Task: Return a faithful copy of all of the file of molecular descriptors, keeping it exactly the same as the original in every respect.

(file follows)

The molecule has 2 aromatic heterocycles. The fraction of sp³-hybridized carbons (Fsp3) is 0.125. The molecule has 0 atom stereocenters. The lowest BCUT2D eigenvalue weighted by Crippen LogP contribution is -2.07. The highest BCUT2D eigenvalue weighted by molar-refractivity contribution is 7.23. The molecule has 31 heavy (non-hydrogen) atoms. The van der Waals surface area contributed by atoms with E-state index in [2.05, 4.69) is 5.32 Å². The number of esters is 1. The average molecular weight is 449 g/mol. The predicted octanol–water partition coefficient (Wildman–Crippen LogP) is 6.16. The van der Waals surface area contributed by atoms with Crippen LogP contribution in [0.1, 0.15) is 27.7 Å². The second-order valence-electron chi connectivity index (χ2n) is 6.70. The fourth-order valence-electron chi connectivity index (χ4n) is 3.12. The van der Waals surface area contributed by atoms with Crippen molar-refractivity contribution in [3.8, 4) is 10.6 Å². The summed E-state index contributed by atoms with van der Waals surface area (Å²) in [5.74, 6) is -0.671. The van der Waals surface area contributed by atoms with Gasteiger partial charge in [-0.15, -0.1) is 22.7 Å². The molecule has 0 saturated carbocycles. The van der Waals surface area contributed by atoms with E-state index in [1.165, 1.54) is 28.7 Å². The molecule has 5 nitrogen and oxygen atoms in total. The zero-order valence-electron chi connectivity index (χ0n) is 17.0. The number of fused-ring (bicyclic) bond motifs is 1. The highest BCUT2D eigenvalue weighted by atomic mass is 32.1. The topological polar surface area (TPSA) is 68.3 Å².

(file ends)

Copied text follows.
The molecule has 2 aromatic heterocycles. The fraction of sp³-hybridized carbons (Fsp3) is 0.125. The molecule has 0 atom stereocenters. The lowest BCUT2D eigenvalue weighted by Crippen LogP contribution is -2.07. The highest BCUT2D eigenvalue weighted by molar-refractivity contribution is 7.23. The molecule has 31 heavy (non-hydrogen) atoms. The van der Waals surface area contributed by atoms with E-state index in [2.05, 4.69) is 5.32 Å². The number of esters is 1. The average molecular weight is 449 g/mol. The predicted octanol–water partition coefficient (Wildman–Crippen LogP) is 6.16. The van der Waals surface area contributed by atoms with Crippen LogP contribution in [0.1, 0.15) is 27.7 Å². The second-order valence-electron chi connectivity index (χ2n) is 6.70. The fourth-order valence-electron chi connectivity index (χ4n) is 3.12. The van der Waals surface area contributed by atoms with Crippen molar-refractivity contribution in [3.8, 4) is 10.6 Å². The summed E-state index contributed by atoms with van der Waals surface area (Å²) in [5.74, 6) is -0.671. The van der Waals surface area contributed by atoms with Gasteiger partial charge in [-0.15, -0.1) is 22.7 Å². The molecule has 0 saturated carbocycles. The van der Waals surface area contributed by atoms with E-state index in [1.165, 1.54) is 28.7 Å². The molecule has 5 nitrogen and oxygen atoms in total. The zero-order valence-electron chi connectivity index (χ0n) is 17.0. The number of fused-ring (bicyclic) bond motifs is 1. The highest BCUT2D eigenvalue weighted by atomic mass is 32.1. The topological polar surface area (TPSA) is 68.3 Å².